As more variable rainfall patterns consolidate into recurring yield drags for the grains industry, researchers are making progress endowing bread wheat with greater resilience to dry terminal conditions.
There is no simple genetic solution, however. Years of research worldwide have found that genes and traits conferring 'drought resistance' can often introduce yield penalties in the financially crucial good years.
Instead, impressive progress building the required resilience into cereals is being made using strategies that allow for greater genetic complexity.
One such breakthrough has been achieved by Dr Jack Christopher and his team of the Queensland Alliance of Agriculture and Food Innovation (QAAFI) - with GRDC, University of Queensland (UQ) and Queensland Government investment over six years.
The team has developed an accelerated technique to knead many subtle genetic differences into the genomes of elite wheat varieties.
"The process retains the elite characteristics of popular wheat varieties, but multiple genetic differences are introduced by this technique that enhance resilience and yields under water stress and with no concurrent yield penalty in good years," Dr Christopher says.
A focus on selection
The team targeted three popular Australian bread wheat varieties - Mace(PBR), Scout(PBR) and Suntop(PBR) - that are adapted to growing conditions in western, southern and northern growing regions respectively.
The process retains the elite characteristics of popular wheat varieties, but multiple genetic differences are introduced by this technique that enhance resilience and yields under water stress and with no concurrent yield penalty in good years.
Dr Christopher says some of the best lines from the resulting germplasm stands a greater than 85 per cent chance of out-yielding the three parent varieties in dry years (affected by terminal drought), while creating no yield drag in the financially important - but increasingly rare - good years.
In the environment where Dr Christopher works at the Leslie Research Centre in Toowoomba, in the northern grains region, terminal water stress is a serious constraint in 70 to 80 per cent of all years.
"With good years making up just 10 to 12 per cent of the total, the pressure increases to earn more from the majority of seasons when crops are water-stressed," he says.
"The better lines amongst the germplasm we developed were able to do that when field tested at 21 sites across the western, southern and northern growing regions and uptake by commercial breeders means that the lead lines and their progeny could start reaching growers in the near future."
Anchoring the genetic innovation was the prior discovery of wheat genotypes that yield 10 to 20 per cent more under water-stressed conditions in the northern region, where crops often rely heavily on water stored in deep cracking clay soils from summer-dominant rainfall.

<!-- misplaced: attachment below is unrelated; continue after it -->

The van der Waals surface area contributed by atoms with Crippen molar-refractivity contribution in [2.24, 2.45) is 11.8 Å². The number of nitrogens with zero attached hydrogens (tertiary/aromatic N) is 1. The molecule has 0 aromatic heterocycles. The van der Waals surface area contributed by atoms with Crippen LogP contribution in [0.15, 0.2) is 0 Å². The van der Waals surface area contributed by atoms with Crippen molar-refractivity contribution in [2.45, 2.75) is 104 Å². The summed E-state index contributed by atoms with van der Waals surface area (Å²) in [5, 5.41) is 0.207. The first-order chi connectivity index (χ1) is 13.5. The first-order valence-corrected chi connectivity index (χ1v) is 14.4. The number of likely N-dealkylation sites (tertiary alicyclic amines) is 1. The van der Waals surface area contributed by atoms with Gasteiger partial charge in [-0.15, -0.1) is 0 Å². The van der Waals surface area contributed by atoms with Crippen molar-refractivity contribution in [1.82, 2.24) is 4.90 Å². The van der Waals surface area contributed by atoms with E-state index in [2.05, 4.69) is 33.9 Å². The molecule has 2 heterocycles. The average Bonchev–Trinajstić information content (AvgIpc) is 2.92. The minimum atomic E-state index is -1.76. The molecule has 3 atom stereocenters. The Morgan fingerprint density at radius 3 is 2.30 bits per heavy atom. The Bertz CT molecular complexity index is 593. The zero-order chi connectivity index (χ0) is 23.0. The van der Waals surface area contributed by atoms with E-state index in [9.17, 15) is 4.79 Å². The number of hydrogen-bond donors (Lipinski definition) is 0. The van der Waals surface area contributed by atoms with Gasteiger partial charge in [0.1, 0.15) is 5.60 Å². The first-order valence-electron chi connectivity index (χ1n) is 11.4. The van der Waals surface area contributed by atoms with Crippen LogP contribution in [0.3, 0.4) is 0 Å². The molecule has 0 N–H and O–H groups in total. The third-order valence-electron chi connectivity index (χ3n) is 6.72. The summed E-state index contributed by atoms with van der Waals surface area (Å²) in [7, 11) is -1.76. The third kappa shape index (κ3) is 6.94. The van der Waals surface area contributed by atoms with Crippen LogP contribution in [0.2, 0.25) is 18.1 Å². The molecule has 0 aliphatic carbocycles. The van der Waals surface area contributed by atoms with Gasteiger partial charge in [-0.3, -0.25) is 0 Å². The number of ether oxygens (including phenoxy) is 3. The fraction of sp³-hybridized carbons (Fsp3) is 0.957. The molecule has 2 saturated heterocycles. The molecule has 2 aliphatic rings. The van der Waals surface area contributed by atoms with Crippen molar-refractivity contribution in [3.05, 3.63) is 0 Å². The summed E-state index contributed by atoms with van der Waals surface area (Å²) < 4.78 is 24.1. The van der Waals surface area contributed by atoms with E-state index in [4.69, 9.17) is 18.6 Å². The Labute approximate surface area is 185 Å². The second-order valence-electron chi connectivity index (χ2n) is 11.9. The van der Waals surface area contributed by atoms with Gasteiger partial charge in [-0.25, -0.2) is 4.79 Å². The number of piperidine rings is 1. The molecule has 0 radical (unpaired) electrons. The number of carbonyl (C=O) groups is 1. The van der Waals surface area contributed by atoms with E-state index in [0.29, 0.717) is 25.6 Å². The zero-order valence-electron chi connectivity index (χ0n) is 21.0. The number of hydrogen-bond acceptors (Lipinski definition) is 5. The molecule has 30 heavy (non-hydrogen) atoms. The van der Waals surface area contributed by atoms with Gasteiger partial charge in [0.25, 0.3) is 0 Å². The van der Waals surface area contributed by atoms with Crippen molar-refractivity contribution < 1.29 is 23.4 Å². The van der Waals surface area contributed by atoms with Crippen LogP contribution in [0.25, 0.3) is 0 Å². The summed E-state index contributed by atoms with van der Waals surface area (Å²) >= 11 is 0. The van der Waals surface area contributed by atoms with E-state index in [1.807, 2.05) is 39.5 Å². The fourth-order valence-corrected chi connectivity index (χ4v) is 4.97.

The plants had a noticeable difference that contributed to the yield increase.
The leaves delayed dying-off at the end of the season, staying green for longer - which allows the plant to better set seed and fill the grain under dry conditions.
"We reasoned that if the plants can stay green despite the common lack of in-season rainfall, then they have to be getting water from somewhere," Dr Christopher says.
"We hypothesised they must have more roots at depth later in the season in order to get at moisture deeper in the soil profile."
We reasoned that if the plants can stay green despite the common lack of in-season rainfall, then they have to be getting water from somewhere.
To characterise the roots, wheat plants were grown to maturity in large root chambers with clear sides that allowed the imaging of root architecture.
Imaging of the root architecture showed they have a narrower overall spread, with less roots to the side but a greater proportion of the roots directly underneath the plant and growing deep into the soil.
"Overall, the plants are producing about the same root length and biomass, but placing them directly under the plant, not to the sides," Dr Christopher says.
Narrower overall root architecture is also associated with narrow seedling root angle - with the pattern allowing wheat to get more water later in the northern season when conversion of water to grain is very efficient.
The 'stay-green' leaves and narrow root phenotypes were each underpinned by a number of contributing traits.
Each trait was also found to be under complex genetic control, making selection of these characteristics during a standard breeding program exceptionally difficult.
For example, root architecture can be underpinned by:
- narrow seedling root angle;
- increased seedling root number;
- the ability to grow more roots at depth late in the season after flowering;
- or a combination of these - and possibly other - traits.